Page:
The idea of using red tents to draw attention to governments' responsibility for housing as a human right came from campaigns in France in 2006 and in Vancouver during the 2010 Olympics.

In Canada, an estimated 300,000 people are homeless, with millions more in substandard or unaffordable housing, reports the non-profit Wellesley Institute. In Ottawa, over 10,000 households are waitlisted for social housing. In 2009, 7,500 people in Ottawa stayed in emergency shelters, according to the Alliance to End Homelessness.

Read the full original article at: http://www.perc.ca/index.php?option=com_content&view=article&id=99:red-tents-or-affordable-housing&catid=37:current-pen-issue&Itemid=58

New report on affordable housing

Dec. 1, 2010 - ACORN Canada was disappointed with the release Monday of Premier McGuinty’s long term affordable housing strategy.  After years of advocating for a provincial housing plan that will address the affordable housing crisis in substantial way, ACORN members, tenants, and low-income residents across Ontario expected much from the Province.

As the Toronto Star pointed out in their editorial response to the release of the housing plan, it "...[the housing plan] is little more than a series of regulatory changes” in the place of a comprehensive plan to address housing affordability.

Today, ACORN Canada along with the Wellesley Institute are releasing our own report on a key policy that was left out of the housing plan: Inclusionary Housing.

Inclusionary housing policies are powerful tools that Ontario municipalities can use to build new affordable housing.   They work by changing zoning practices to mandate affordable units in all new residential development, thus creating a permanent stock of affordable housing located in every new housing development, and thereby spread across the community.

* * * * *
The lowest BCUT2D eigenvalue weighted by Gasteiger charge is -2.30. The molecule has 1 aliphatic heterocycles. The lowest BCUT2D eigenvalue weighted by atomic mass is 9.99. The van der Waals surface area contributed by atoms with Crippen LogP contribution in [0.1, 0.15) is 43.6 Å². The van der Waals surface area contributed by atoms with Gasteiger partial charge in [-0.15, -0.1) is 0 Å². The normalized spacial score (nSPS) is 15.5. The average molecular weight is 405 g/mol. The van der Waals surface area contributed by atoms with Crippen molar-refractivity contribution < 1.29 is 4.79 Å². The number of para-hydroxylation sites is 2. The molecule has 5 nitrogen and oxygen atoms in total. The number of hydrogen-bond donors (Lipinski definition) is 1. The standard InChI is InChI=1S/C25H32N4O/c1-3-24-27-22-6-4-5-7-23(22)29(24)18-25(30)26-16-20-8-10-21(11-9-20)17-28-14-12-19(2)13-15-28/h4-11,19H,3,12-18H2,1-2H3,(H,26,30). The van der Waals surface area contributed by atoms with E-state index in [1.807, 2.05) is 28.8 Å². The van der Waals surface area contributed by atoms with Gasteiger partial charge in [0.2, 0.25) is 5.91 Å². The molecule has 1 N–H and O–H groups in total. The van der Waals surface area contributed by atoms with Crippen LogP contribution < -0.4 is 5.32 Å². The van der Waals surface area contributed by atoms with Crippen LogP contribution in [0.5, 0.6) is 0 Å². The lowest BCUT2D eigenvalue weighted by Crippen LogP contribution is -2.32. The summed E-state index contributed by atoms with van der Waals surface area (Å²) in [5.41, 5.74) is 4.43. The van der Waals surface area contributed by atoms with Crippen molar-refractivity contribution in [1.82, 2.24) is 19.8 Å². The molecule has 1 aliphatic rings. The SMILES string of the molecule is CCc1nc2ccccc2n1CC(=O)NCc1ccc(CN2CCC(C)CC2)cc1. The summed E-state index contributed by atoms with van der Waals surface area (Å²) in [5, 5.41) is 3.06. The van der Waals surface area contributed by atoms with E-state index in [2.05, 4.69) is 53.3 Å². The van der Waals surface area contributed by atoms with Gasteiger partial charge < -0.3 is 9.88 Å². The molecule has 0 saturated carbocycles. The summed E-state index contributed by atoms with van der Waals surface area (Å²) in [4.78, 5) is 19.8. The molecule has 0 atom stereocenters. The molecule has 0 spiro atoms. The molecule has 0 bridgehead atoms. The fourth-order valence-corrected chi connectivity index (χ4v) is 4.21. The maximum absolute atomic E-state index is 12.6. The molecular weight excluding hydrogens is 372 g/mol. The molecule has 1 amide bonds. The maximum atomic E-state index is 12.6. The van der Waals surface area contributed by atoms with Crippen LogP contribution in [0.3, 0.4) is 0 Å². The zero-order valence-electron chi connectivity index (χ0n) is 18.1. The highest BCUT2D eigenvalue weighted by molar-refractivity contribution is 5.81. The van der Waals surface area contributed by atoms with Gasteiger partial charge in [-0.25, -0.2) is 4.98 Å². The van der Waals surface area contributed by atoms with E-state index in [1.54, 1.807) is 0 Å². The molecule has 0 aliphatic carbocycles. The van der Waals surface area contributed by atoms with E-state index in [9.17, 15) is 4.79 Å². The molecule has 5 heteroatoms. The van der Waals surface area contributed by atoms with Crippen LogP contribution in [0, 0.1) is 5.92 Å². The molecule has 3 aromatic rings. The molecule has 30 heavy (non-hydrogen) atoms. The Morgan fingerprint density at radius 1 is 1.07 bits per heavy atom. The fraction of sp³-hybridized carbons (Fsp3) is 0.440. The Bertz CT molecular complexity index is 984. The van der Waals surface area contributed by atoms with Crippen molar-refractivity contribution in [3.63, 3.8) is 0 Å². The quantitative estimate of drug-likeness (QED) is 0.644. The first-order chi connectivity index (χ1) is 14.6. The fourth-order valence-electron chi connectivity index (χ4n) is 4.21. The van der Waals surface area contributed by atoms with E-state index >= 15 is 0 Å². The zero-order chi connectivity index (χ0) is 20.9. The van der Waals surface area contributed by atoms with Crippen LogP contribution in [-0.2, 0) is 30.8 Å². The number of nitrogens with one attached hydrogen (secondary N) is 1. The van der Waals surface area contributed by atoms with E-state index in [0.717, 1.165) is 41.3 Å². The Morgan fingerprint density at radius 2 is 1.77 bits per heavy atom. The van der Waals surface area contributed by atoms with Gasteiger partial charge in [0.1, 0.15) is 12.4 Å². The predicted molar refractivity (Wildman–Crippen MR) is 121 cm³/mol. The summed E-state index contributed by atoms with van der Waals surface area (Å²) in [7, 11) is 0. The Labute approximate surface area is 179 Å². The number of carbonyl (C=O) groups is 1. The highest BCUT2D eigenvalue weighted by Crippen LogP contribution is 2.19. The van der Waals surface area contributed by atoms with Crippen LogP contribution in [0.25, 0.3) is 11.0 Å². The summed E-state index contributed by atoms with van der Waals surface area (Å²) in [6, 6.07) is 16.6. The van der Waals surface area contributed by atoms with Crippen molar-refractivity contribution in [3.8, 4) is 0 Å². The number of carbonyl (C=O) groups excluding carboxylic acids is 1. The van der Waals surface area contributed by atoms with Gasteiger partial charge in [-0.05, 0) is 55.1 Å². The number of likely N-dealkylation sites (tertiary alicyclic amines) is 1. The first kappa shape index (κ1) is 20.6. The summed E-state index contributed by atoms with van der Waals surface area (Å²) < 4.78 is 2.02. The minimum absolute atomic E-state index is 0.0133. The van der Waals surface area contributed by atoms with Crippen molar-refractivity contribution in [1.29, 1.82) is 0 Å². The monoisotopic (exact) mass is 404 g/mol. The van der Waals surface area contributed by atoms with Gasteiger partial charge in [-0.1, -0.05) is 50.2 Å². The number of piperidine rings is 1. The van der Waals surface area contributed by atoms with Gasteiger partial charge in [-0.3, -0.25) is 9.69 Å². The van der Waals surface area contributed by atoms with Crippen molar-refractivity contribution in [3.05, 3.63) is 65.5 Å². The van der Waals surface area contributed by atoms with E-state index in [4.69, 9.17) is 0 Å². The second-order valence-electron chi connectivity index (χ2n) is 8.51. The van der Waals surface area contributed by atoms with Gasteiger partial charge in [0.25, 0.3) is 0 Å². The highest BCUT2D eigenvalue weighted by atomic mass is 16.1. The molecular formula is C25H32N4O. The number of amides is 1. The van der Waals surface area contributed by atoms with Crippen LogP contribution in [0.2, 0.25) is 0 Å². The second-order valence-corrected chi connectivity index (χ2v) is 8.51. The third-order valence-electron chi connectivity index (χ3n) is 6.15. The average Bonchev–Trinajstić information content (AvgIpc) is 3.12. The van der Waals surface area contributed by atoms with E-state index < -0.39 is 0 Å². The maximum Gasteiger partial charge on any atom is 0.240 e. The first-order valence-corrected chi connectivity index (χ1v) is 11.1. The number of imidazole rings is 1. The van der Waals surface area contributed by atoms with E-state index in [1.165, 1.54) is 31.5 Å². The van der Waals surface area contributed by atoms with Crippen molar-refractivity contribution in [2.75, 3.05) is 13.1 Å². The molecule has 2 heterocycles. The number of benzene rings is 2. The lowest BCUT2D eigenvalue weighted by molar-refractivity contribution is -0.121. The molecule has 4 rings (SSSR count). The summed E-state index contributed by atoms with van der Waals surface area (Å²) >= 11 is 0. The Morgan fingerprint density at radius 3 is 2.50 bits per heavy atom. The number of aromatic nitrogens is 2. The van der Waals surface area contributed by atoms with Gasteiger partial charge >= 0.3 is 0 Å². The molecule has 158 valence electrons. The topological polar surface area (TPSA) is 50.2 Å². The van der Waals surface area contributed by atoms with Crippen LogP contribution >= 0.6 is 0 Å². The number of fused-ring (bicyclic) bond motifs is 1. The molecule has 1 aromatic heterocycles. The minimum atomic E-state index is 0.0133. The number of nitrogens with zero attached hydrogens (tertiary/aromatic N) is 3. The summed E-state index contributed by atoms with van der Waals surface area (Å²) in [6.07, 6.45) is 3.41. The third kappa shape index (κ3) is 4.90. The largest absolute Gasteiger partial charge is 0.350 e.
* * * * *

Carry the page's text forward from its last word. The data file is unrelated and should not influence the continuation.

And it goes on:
Ontario misses the mark with housing plan

Nov 29, 2010 - Earlier today the Government of Ontario released their long awaited and much delayed long term affordable housing strategy.  There was much hope that after more that 6 months of consultations, over 1000 written submissions and a full year of writing that Premier McGuinty and his administration would provide a bold vision for affordable housing in Ontario.  

They did not. Instead they opted to package a handful of reforms as a comprehensive housing plan, while failing to act on key areas that ACORN members, tenants, housing experts and others had been advocating for.

Toronto Star: Anti-Poverty activists take wait and see approach to dealing with Mayor Ford

Oct 30th, 2010 by Laurie Monsebraaten in the Toronto Star

Downtown Toronto may still be reeling from last week’s municipal election, but in the city’s suburbs where Rob Ford swept every ward, anti-poverty activists and social service agencies are cautiously optimistic.

“We’re hopeful,” said East York mother Elise Aymer, of ACORN, a 20,000-member group of low- and moderate-income residents in the city which champions tenants’ rights, living wages and tighter rules for the payday loan industry.

“I think Rob Ford’s message of fiscal accountability resonated with many Torontonians of low- and moderate-income,” she said.

Aymer lives next to the ethnically diverse and economically challenged Crescent Town area, one of the city’s 13 priority neighbourhoods targeted for social investment under outgoing Mayor David Miller.

“I hope (Ford) will keep in mind the needs of low- and moderate-income people and the things ACORN fights for,” she said.

Unlike the 1995 provincial election when Conservative leader Mike Harris demonized the poor as “welfare cheats,” there was very little poor-bashing in Ford’s campaign, said social policy expert John Stapleton.

“Ford has a very strong populist bent and the man has spent a lot of time in public housing talking to people who are down on their luck,” he said.

“It’s just so unclear how it will shake out at city hall with him in the mayor’s office.”